All About Annuities and Riders


In the most basic sense, this is when you give an insurance provider a certain amount of money (called a premium) and you receive payments over a set period of time. Your premium may be made up of a lump sum or periodic payments, depending on which option you choose.


Savings are vital

Comparing the Different Types

When searching for the right fit, it is important to take the time to compare the viable options. The most popular types of annuities are fixed, variable, and equity-indexed. Each product varies significantly so you should weigh the potential pros and cons before choosing. Here is a concise overview of each type:



This is a popular option for consumers who are looking for a fixed minimum rate of return. It is very similar to a bank CD, but will usually pay a higher rate. If you are concerned about stock market volatility, this might be a good choice for you. Also, most of these products feature low investment minimums and you won't be taxed until you pull your funds out.


Similar to permanent life insurance policies, variable annuities come with investment options and your income will be based on the performance of these investments. Your gains will not be taxed until withdrawal and the superior growth potential is more likely to beat inflation than with fixed annuities. As with almost any investment, there is a level of risk you need to consider and declines in the market will translate to lower payouts. Also, the fees for variable annuities can add up.


This type of annuity combines elements of fixed and variable products. There is a guaranteed minimum return but you also have a chance at higher gains if the market performs well. In other words, you can potentially see good gains while ensuring a minimum return if things go south.


Consider a Rider

Riders Add Value

A rider is an amendment to your contract that will either expand or limit the benefits or eliminate certain coverage conditions.

Compare the Most Popular Options

Take a minute to consider what you are looking for in a retirement strategy. If the most viable annuity option still leaves a little to be desired, you may be able to fill the gap with a custom rider. Here are the two most popular ones to consider:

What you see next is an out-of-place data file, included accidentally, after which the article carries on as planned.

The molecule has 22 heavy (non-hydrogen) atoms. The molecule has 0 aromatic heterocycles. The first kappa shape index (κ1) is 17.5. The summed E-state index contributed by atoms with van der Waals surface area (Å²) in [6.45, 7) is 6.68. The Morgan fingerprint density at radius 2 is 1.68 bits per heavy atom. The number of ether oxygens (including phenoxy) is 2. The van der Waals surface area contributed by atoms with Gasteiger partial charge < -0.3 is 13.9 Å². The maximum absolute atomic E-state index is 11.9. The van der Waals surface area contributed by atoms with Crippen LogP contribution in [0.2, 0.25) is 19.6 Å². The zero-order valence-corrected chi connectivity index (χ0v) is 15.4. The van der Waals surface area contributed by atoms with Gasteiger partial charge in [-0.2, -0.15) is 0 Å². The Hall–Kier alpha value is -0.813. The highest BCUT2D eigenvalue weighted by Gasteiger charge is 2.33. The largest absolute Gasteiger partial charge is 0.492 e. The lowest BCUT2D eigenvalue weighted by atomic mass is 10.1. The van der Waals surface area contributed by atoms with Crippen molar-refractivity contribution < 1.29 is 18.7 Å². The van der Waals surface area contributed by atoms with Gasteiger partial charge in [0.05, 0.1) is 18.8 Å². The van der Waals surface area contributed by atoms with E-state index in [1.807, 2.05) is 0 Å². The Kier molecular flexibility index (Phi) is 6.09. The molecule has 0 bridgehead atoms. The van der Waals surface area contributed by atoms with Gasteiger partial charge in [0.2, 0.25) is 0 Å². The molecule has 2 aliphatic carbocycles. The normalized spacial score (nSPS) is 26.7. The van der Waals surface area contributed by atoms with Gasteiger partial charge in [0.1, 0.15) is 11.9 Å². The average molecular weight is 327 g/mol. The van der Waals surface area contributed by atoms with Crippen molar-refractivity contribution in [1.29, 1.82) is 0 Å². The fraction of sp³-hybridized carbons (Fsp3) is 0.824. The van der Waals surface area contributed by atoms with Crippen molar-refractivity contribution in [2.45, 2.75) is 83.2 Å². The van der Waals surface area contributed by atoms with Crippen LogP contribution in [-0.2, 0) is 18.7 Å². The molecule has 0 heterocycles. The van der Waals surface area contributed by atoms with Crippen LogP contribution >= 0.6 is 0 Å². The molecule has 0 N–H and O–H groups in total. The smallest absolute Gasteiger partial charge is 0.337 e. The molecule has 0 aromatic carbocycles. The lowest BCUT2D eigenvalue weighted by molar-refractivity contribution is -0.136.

An income rider (also known as guaranteed minimum withdrawal benefit or GMWB) is an extremely powerful option that creates a safety net in case the annuity underperforms. For an extra fee, it will offer an income stream for the rest of your life that you can turn on in the future.

Death Benefit

This may enhance the guaranteed minimum death benefit (GMDB) left to beneficiaries in the event that the annuity owner dies. The annual cost for this rider can increase the death benefit beyond the annuity's base value on the date of death.

Furthermore, it is one of the only ways possible to get a death benefit in any annuity or insurance product above the premiums and/or accumulated values without having to go through any type of medical underwriting. With most annuities the cost for the GMDB rider is deducted from the accumulated value. Upon payout of the death benefit the growth of on the GMDB amount will be taxed to the beneficiaries as ordinary income.


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  • Develop your future financial plan and ultimately your legacy
  • Understand your risk tolerance
  • Construct investments equal to your personal goals
  • Keep abreast of changes in the shifting financial services landscape
  • Access unbiased third party advice for better decision making
  • Ultimately enjoy piece of mind knowing your and your family's financial future is secure